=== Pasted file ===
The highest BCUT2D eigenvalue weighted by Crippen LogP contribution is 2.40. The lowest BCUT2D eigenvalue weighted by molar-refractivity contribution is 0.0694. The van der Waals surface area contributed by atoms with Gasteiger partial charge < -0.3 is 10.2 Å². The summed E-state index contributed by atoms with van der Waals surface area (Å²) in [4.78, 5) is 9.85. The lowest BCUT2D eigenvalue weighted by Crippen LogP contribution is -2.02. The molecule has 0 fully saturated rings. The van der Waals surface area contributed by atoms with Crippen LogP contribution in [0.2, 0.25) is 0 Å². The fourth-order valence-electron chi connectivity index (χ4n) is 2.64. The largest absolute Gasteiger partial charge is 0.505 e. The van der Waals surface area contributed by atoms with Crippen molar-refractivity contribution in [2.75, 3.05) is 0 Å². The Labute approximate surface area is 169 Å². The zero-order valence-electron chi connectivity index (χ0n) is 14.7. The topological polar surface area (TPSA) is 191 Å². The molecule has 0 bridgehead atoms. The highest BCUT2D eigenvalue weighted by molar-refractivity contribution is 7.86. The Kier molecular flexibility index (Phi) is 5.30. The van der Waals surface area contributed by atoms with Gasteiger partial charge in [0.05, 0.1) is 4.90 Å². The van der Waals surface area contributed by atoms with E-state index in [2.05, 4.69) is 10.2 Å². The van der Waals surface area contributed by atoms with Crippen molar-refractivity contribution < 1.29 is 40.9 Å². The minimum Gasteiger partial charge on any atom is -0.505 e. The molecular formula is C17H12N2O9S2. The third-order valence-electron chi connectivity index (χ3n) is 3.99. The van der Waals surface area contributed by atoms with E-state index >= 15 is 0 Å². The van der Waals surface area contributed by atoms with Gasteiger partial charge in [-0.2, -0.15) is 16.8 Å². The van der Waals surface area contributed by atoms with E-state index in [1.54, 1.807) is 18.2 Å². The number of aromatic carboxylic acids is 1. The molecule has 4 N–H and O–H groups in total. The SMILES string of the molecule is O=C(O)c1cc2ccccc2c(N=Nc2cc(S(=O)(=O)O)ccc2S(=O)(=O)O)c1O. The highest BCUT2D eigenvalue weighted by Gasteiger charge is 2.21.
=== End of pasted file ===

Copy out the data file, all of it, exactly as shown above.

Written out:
The highest BCUT2D eigenvalue weighted by Crippen LogP contribution is 2.40. The lowest BCUT2D eigenvalue weighted by molar-refractivity contribution is 0.0694. The van der Waals surface area contributed by atoms with Gasteiger partial charge < -0.3 is 10.2 Å². The summed E-state index contributed by atoms with van der Waals surface area (Å²) in [4.78, 5) is 9.85. The lowest BCUT2D eigenvalue weighted by Crippen LogP contribution is -2.02. The molecule has 0 fully saturated rings. The van der Waals surface area contributed by atoms with Crippen LogP contribution in [0.2, 0.25) is 0 Å². The fourth-order valence-electron chi connectivity index (χ4n) is 2.64. The largest absolute Gasteiger partial charge is 0.505 e. The van der Waals surface area contributed by atoms with Crippen molar-refractivity contribution in [2.75, 3.05) is 0 Å². The Labute approximate surface area is 169 Å². The zero-order valence-electron chi connectivity index (χ0n) is 14.7. The topological polar surface area (TPSA) is 191 Å². The molecule has 0 bridgehead atoms. The highest BCUT2D eigenvalue weighted by molar-refractivity contribution is 7.86. The Kier molecular flexibility index (Phi) is 5.30. The van der Waals surface area contributed by atoms with Gasteiger partial charge in [0.05, 0.1) is 4.90 Å². The van der Waals surface area contributed by atoms with E-state index in [2.05, 4.69) is 10.2 Å². The van der Waals surface area contributed by atoms with Crippen molar-refractivity contribution < 1.29 is 40.9 Å². The minimum Gasteiger partial charge on any atom is -0.505 e. The molecular formula is C17H12N2O9S2. The third-order valence-electron chi connectivity index (χ3n) is 3.99. The van der Waals surface area contributed by atoms with E-state index >= 15 is 0 Å². The van der Waals surface area contributed by atoms with Gasteiger partial charge in [-0.2, -0.15) is 16.8 Å². The van der Waals surface area contributed by atoms with E-state index in [1.54, 1.807) is 18.2 Å². The number of aromatic carboxylic acids is 1. The molecule has 4 N–H and O–H groups in total. The SMILES string of the molecule is O=C(O)c1cc2ccccc2c(N=Nc2cc(S(=O)(=O)O)ccc2S(=O)(=O)O)c1O. The highest BCUT2D eigenvalue weighted by Gasteiger charge is 2.21.